A lot of people have told me that my style is effortless, or, when I tell them I am (or was,) a Fashion Merchandising major, they say something along the lines of “oh nice, I can tell.” It helps that I’m really passionate about fashion, but when it comes to effort, I feel like I was given the gift of being able to just throw something together and make it look good.
However, in my 20-some years of getting dressed, I’ve learned some easy tips and tricks to make an okay outfit look instantly stylish, one of them being knotting the shirt, which is also my current favorite. If you didn’t notice, this trend was HUGE over the summer, I saw it all over my college campus! But, even though it may have died down a little, I’m still using it in the cooler months because I love it so much, and It’s a quick way to bump up almost any outfit on the style meter, even just a t-shirt and jeans.
For example this cream sweater from Belk paired with these brown suede pants (also from Belk) is cute with the headband but it could be cuter. You could spend hours trying to find the perfect color cardigan to go over the sweater, or, you could just tie up the sweater into a knot by twisting the fabric really tightly, making a loop, and pulling the end through. I always have an issue with the last step, sometimes, I need to ask my mom to do it for me (embarrassing.)
Because the fabric on this particular shirt is so thick, the knot is kind of chunky, but it doesn’t look bad. The same goes if you have thin fabric, the knot will be kind of small. In my experience, the best shirts to knot are ones that are loose and stretchy.
I honestly like both looks, but I’m in favor of the knot for this one because it’s something different. The only downside is that if it’s cold outside you might not want your skin showing, and you might want to layer up with a leather jacket instead.
In one of my previous posts about dressing for your body shape, I talked about knots and and how the size of the knot depends on how much fabric you have. I have one striped shirt that I knotted, which I showcased in that post, but it looks slightly awkward because the knot looks a little like a tail.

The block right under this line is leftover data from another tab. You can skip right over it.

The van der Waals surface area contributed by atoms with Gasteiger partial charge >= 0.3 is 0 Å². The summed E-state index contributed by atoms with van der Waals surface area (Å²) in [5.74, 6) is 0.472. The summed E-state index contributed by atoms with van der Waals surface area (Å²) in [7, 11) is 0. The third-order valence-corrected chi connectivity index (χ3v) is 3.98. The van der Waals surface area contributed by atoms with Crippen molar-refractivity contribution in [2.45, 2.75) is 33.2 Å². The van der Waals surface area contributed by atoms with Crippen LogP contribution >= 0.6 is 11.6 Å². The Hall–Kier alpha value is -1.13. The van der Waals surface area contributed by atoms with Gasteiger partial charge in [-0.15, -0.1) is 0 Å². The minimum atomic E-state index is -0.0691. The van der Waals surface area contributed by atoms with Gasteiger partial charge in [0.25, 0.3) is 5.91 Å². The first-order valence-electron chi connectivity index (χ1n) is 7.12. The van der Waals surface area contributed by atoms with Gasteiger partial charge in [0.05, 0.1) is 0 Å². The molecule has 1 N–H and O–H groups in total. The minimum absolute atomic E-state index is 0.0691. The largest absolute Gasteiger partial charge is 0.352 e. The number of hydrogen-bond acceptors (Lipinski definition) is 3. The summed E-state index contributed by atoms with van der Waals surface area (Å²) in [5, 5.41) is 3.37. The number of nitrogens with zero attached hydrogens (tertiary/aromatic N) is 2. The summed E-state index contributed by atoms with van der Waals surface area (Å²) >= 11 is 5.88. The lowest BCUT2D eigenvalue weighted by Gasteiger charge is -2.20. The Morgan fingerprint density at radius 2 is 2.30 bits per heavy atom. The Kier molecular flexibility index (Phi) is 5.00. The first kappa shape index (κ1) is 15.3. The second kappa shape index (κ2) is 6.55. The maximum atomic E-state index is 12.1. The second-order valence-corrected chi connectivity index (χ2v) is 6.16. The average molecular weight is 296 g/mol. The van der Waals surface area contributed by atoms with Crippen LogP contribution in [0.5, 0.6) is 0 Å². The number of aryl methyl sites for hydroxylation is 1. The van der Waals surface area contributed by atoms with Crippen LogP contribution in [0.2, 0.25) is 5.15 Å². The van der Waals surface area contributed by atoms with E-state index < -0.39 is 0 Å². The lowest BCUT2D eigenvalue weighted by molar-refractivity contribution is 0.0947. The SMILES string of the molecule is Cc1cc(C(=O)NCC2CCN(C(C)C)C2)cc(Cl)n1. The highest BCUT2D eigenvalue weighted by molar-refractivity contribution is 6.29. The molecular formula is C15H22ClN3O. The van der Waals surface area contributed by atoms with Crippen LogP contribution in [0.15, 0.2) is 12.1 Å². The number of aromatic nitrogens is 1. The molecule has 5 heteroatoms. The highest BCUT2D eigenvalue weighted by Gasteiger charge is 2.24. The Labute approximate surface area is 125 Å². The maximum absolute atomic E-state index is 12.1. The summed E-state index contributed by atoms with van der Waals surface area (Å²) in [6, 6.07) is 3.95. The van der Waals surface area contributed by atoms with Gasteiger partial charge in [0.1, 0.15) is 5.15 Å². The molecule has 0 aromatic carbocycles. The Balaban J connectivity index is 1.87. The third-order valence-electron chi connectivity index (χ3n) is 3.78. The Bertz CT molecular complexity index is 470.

If you’re like me when you shop and envision what you might wear with a certain piece when you look at it, my advice to you is that if you see a particular shirt you would want to tie in a knot, buy it a size or two bigger so that you have a little bit of leeway. You never know how the knot is going to go.
The downside to knotting your shirt is that if your shirt has a print, graphic, or words, a knot may affect the way it looks. For example, this shirt is supposed to say “Pug Life,” but with a knot, the word “Life” is illegible, and it looks like it just says “Pug,” so use your discretion when adding knots.
I have plenty of examples of amping up outfits with a simple knot, but my favorite is this washed out Seminole sweater and gray leggings. A simple knot instantly turns it from bummy to stylish!
I think this is one of my new favorite go-to outifits for lounging around. Something like this is so comfortable and so stylish, what more could you want?
And if you want to know just how much I love the knot, here’s two more examples of outfits that I made instantly more stylish using this neat little trick.
Gather the fabric on the side you want the knot
Twist it tightly
Make a loop
Pull the end through
It’s just that easy!
Until next time Babes!